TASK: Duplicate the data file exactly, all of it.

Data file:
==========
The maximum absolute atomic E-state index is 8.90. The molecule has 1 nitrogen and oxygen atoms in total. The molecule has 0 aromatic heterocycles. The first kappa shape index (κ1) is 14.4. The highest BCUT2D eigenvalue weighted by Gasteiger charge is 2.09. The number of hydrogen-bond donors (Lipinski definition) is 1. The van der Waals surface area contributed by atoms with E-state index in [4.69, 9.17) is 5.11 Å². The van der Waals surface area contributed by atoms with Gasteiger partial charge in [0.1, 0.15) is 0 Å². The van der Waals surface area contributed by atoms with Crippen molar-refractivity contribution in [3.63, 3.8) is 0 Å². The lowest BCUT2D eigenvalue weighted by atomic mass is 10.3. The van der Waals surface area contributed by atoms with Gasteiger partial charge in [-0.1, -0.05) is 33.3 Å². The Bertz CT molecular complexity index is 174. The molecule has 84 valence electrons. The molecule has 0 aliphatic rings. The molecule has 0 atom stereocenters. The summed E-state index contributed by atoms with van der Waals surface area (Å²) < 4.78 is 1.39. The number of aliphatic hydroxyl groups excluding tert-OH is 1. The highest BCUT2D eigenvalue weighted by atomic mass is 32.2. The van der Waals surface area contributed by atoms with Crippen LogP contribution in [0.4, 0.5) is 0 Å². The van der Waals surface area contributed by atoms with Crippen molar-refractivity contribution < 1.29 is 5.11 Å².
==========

The maximum absolute atomic E-state index is 8.90. The molecule has 1 nitrogen and oxygen atoms in total. The molecule has 0 aromatic heterocycles. The first kappa shape index (κ1) is 14.4. The highest BCUT2D eigenvalue weighted by Gasteiger charge is 2.09. The number of hydrogen-bond donors (Lipinski definition) is 1. The van der Waals surface area contributed by atoms with E-state index in [4.69, 9.17) is 5.11 Å². The van der Waals surface area contributed by atoms with Gasteiger partial charge in [0.1, 0.15) is 0 Å². The van der Waals surface area contributed by atoms with Crippen molar-refractivity contribution in [3.63, 3.8) is 0 Å². The lowest BCUT2D eigenvalue weighted by atomic mass is 10.3. The van der Waals surface area contributed by atoms with Gasteiger partial charge in [-0.1, -0.05) is 33.3 Å². The Bertz CT molecular complexity index is 174. The molecule has 84 valence electrons. The molecule has 0 aliphatic rings. The molecule has 0 atom stereocenters. The summed E-state index contributed by atoms with van der Waals surface area (Å²) < 4.78 is 1.39. The number of aliphatic hydroxyl groups excluding tert-OH is 1. The highest BCUT2D eigenvalue weighted by atomic mass is 32.2. The van der Waals surface area contributed by atoms with Crippen LogP contribution in [0.4, 0.5) is 0 Å². The van der Waals surface area contributed by atoms with Crippen molar-refractivity contribution < 1.29 is 5.11 Å².